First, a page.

Computational and cognitive complexity in mathematical problem solving
|Wanneer:||do 17-05-2018 15:15 - 17:00|
|Waar:||Faculty of Philosophy, room Alfa|
Colloquium lecture by Markus Pantsar (Helsinki), organized by Grolog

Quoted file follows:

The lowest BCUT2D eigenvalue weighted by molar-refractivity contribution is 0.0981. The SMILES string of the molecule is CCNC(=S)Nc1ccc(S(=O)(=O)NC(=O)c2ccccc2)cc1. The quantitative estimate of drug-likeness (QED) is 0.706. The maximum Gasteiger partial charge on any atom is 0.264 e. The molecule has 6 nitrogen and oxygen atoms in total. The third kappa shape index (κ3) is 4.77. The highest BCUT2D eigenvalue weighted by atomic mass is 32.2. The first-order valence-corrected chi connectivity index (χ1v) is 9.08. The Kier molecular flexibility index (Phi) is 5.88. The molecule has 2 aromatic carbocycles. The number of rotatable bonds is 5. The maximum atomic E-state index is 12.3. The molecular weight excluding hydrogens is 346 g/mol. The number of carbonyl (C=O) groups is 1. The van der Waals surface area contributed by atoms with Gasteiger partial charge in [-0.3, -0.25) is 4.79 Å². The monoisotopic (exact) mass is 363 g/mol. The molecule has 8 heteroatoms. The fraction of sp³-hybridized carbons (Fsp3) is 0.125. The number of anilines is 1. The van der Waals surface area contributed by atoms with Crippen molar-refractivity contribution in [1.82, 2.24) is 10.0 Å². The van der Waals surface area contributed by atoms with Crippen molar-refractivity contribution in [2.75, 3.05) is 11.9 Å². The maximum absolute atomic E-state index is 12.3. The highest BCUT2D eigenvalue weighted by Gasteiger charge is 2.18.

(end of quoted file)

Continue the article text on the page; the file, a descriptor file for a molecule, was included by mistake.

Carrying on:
The prevalent paradigm in modelling human cognitive capacities focuses on the computational level of analysis. When it comes to mathematical cognition, this approach draws heavily from computational complexity theory, which is concerned with optimal algorithms for solving problems. For human cognizers, however, many cognitive tools (e.g. constructing diagrams) that are computationally suboptimal can in fact be integral to the problem solving process. In this talk, I propose a contrast between optimal and humanly optimal algorithms, which gives us a better-informed framework in which to study the cognitive complexity of mathematical problem solving.